Amélie Collins Named a 2019 Gerstner Scholar

Four physician-scientists at the Vagelos College of Physicians and Surgeons have been named 2019 Louis V. Gerstner Jr. Scholars, and a fifth physician-scientist has been named a 2019 Louis V. Gerstner Jr. Merit Awardee.

The Louis V. Gerstner Jr. Scholars Program annually supports tenure-track physicians who conduct research that has the promise to bring new treatments to patients. The fund provides a stipend of $75,000 per year, for up to three years, to support the awardees’ research projects. Scholars are nominated by a committee of distinguished research faculty and selected by the VP&S dean. The program has named scholars every year since 2008.

The program also presents the Gerstner Merit Award to an outstanding third-year Louis V. Gerstner Jr. Scholar who has made great strides in research. Created in 2014, the award provides an additional year of support to help the scholar secure a significant principal investigator award and become an independent investigator.

The Gerstner Family Foundation has provided funds for the program.


Amélie Collins, MD, PhD

Upon moving to Columbia University for her pediatric residency and neonatology-perinatology fellowship training, Amélie Collins, assistant professor of pediatrics, developed an interest in the development of the hematopoietic system in the fetus. Her work on the development of natural killer cells in the human fetus resulted in an insightful paper published in the Journal of Clinical Investigation Insight.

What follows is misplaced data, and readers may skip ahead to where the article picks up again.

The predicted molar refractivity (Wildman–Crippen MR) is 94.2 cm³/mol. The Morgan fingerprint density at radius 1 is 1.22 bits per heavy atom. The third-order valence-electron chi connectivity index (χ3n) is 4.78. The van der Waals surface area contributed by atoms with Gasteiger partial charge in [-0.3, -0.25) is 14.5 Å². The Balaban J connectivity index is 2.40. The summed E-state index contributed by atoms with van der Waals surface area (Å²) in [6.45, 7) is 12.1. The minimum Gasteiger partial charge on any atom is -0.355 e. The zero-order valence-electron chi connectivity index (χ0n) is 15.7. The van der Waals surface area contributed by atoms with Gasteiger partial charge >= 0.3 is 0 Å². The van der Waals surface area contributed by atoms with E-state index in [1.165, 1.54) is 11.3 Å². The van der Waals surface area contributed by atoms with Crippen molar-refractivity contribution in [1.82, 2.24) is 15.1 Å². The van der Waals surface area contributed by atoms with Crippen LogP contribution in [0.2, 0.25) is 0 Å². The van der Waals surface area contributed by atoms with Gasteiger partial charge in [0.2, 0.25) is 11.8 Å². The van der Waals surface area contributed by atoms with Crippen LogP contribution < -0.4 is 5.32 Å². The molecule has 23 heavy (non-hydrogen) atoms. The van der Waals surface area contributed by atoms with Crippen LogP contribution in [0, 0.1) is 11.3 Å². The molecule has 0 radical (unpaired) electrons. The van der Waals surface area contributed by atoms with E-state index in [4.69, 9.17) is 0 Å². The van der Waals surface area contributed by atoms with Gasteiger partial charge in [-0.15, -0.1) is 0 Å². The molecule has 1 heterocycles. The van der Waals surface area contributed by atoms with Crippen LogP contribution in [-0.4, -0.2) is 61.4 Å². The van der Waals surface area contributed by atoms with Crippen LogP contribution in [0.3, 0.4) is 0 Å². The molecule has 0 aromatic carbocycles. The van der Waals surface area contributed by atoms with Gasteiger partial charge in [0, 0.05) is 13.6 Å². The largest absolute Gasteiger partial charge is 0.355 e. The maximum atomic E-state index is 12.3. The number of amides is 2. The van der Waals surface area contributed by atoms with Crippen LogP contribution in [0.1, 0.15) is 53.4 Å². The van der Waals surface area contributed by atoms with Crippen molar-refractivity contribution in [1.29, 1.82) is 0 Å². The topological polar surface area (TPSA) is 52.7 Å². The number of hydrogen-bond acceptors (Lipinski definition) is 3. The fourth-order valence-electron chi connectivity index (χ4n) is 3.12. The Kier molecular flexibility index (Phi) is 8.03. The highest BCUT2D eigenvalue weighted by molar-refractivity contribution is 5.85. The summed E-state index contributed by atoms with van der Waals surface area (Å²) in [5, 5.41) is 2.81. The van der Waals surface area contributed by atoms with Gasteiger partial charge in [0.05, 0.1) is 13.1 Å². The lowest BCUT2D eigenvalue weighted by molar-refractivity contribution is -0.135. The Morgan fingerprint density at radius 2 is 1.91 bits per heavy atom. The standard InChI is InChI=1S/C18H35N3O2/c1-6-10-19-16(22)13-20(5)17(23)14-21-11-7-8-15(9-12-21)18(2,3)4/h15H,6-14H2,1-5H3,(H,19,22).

Collins’ goal is to gain in-depth expertise in hematopoietic stem cells and the biology of early multipotent progenitor cells to complement her training in the immunology field and to develop new approaches for the treatment of preterm and term infants in the neonatal intensive care unit. Her interest in understanding how fetal hematopoiesis contributes to fetal/neonatal susceptibility to infection has led her to study the cells at the top of the hierarchy of the hematopoietic system.

Collins’ interest in science was sparked by an immunology course at the University of Chicago, where she received her undergraduate degree in biology with honors. She earned her MD and PhD at New York University School of Medicine.